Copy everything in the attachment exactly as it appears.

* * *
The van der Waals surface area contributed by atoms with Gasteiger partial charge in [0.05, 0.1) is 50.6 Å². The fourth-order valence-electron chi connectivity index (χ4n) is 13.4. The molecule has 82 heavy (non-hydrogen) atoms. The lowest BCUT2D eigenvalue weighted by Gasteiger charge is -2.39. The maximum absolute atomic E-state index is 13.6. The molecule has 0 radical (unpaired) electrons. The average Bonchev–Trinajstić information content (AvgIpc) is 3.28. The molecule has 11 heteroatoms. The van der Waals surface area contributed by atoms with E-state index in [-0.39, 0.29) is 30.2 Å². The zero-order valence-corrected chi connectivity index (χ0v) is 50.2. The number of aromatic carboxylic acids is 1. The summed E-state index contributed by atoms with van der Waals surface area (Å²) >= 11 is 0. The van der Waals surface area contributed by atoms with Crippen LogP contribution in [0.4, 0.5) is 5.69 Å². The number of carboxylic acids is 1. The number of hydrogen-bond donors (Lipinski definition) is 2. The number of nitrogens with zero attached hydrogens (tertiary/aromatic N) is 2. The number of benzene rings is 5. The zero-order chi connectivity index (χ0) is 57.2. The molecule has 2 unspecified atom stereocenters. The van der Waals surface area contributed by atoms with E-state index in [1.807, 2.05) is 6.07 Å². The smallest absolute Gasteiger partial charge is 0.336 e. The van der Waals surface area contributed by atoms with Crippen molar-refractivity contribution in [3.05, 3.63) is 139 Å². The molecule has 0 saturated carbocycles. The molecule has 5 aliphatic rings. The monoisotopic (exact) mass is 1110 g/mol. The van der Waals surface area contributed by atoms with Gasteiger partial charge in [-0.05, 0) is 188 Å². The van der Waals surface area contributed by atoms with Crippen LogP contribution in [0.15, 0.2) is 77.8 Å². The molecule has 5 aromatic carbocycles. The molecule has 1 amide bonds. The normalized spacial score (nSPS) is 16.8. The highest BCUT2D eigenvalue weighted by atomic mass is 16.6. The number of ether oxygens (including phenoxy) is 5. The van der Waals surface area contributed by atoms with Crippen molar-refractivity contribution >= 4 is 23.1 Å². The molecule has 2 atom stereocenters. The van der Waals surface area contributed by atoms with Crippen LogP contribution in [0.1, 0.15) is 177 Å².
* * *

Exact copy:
The van der Waals surface area contributed by atoms with Gasteiger partial charge in [0.05, 0.1) is 50.6 Å². The fourth-order valence-electron chi connectivity index (χ4n) is 13.4. The molecule has 82 heavy (non-hydrogen) atoms. The lowest BCUT2D eigenvalue weighted by Gasteiger charge is -2.39. The maximum absolute atomic E-state index is 13.6. The molecule has 0 radical (unpaired) electrons. The average Bonchev–Trinajstić information content (AvgIpc) is 3.28. The molecule has 11 heteroatoms. The van der Waals surface area contributed by atoms with E-state index in [-0.39, 0.29) is 30.2 Å². The zero-order valence-corrected chi connectivity index (χ0v) is 50.2. The number of aromatic carboxylic acids is 1. The summed E-state index contributed by atoms with van der Waals surface area (Å²) >= 11 is 0. The van der Waals surface area contributed by atoms with Crippen LogP contribution in [0.4, 0.5) is 5.69 Å². The number of carboxylic acids is 1. The number of hydrogen-bond donors (Lipinski definition) is 2. The number of nitrogens with zero attached hydrogens (tertiary/aromatic N) is 2. The number of benzene rings is 5. The zero-order chi connectivity index (χ0) is 57.2. The molecule has 2 unspecified atom stereocenters. The van der Waals surface area contributed by atoms with E-state index in [1.807, 2.05) is 6.07 Å². The smallest absolute Gasteiger partial charge is 0.336 e. The van der Waals surface area contributed by atoms with Crippen molar-refractivity contribution in [3.05, 3.63) is 139 Å². The molecule has 0 saturated carbocycles. The molecule has 5 aliphatic rings. The monoisotopic (exact) mass is 1110 g/mol. The van der Waals surface area contributed by atoms with Gasteiger partial charge in [-0.05, 0) is 188 Å². The van der Waals surface area contributed by atoms with Crippen LogP contribution in [0.15, 0.2) is 77.8 Å². The molecule has 5 aromatic carbocycles. The molecule has 1 amide bonds. The normalized spacial score (nSPS) is 16.8. The highest BCUT2D eigenvalue weighted by atomic mass is 16.6. The number of ether oxygens (including phenoxy) is 5. The van der Waals surface area contributed by atoms with Crippen molar-refractivity contribution >= 4 is 23.1 Å². The molecule has 2 atom stereocenters. The van der Waals surface area contributed by atoms with Crippen LogP contribution in [0.1, 0.15) is 177 Å².